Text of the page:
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The fact that women in public roles face sexist abuse was once a mere theory, batted away by red herrings called “likeability”. In the social media age, however, the amount of unbridled hatred unleashed upon a woman with a public voice makes misogyny harder to deny. In the case of Jess Phillips MP, a politician has made and defended rape jokes about her since 2016 and only now is social and mainstream media gathering together to condemn him.
This solidarity should be praised, but it’s nowhere near enough and if this tells us anything, it’s that there is much more to be done. However, there is also much more to the story. Jess is the most recent MP to receive attention for the horrific levels of abuse that woman MPs face, but she’s neither the first to receive it nor the woman receiving the most.
According to Amnesty International, in the run up to the 2017 general election Diane Abbott received almost half of all abuse directed at women MPs and the Guardian notes that black woman politicians and journalists are almost twice as likely to be abused as their white peers. Diane’s treatment by the public, parliament and the press is a classic case of misogynoir. Misogynoir, as coined by academic Dr Moya Bailey, describes “the ways that anti-Blackness and misogyny combine to malign Black women”. Misogynoir and its mainstream acceptance has led to Diane being treated publicly, by media outlets and political institutions, as something of a joke – and it’s a form of misogyny so culturally permissible that white women who usually condemn sexism feel comfortable participating in it.
“Black woman politicians and journalists are almost twice as likely to be abused as their white peers”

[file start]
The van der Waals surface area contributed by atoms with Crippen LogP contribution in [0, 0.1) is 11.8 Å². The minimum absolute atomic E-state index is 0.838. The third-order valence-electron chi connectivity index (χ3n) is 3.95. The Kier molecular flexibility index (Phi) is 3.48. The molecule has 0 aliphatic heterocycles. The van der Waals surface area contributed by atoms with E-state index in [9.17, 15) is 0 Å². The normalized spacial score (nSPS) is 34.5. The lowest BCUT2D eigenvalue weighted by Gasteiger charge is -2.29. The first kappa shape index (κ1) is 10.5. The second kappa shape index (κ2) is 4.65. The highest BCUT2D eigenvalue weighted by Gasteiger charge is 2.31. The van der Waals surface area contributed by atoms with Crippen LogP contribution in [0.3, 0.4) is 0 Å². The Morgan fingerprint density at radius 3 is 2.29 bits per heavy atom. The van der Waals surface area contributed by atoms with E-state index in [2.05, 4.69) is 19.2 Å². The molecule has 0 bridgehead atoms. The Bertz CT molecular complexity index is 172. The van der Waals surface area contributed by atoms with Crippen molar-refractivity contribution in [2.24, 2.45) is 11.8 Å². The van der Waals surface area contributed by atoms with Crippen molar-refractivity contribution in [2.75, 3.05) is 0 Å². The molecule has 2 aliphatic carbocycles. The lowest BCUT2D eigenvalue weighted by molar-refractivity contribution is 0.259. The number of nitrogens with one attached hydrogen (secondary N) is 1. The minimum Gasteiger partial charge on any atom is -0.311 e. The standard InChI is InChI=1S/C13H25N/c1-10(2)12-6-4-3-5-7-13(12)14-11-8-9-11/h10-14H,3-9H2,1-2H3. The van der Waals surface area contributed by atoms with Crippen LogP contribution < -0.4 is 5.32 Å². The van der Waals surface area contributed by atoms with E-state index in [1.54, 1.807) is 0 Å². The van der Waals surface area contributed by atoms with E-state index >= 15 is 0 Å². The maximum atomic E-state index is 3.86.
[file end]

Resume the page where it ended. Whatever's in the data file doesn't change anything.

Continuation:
In a January episode of Question Time, Fiona Bruce, who shuns social media because of sexism, mocked Diane Abbott, and in an unaired briefing made the sexist presumption that Diane’s shadow cabinet job was courtesy of a previous personal relationship with Jeremy Corbyn. Fiona then proceeded to correct Diane inaccurately whilst cutting her off repeatedly during the broadcast.
This is part of a broader cultural trend, exemplified by Jess Phillips who, according to Diane, falsely claimed she had told Diane Abbott to “fuck off”, and then went to an international newspaper to brag about doing so. Jess added that “people said to me they had always wanted to say that to her, and I don’t know why they don’t as the opportunity presents itself every other minute”. Is there a legitimate reason why a politician would boast about verbally abusing her work colleague and be congratulated by her peers on doing so? This whole narrative becomes darker when we recall that it’s disputed that the encounter took place. Why tell such a story?
“According to Diane, Jess falsely claimed she had told her to ‘fuck off’, and then went to an international newspaper to brag about doing so”
The only reason one could see no contradiction in bullying a woman with one hand and denouncing the bullying of women with the other is if some women are deemed less woman than others. It’s notable that both women bullying Diane did so to gain the approval of their audiences. Jess seemingly lied about bullying Diane for press attention. Fiona was described as “whipping up” the crowd prior to the airing. It’s clear that we have disunity at the heart of British feminism which facilitates bullying across intersectional lines for validation from the mainstream.
The failure of British feminism to see black women as participants in the feminist space as opposed to fodder for a fatuous mob is a problem we can no longer ignore. If we do, feminism will continue to fracture until it ceases to stand.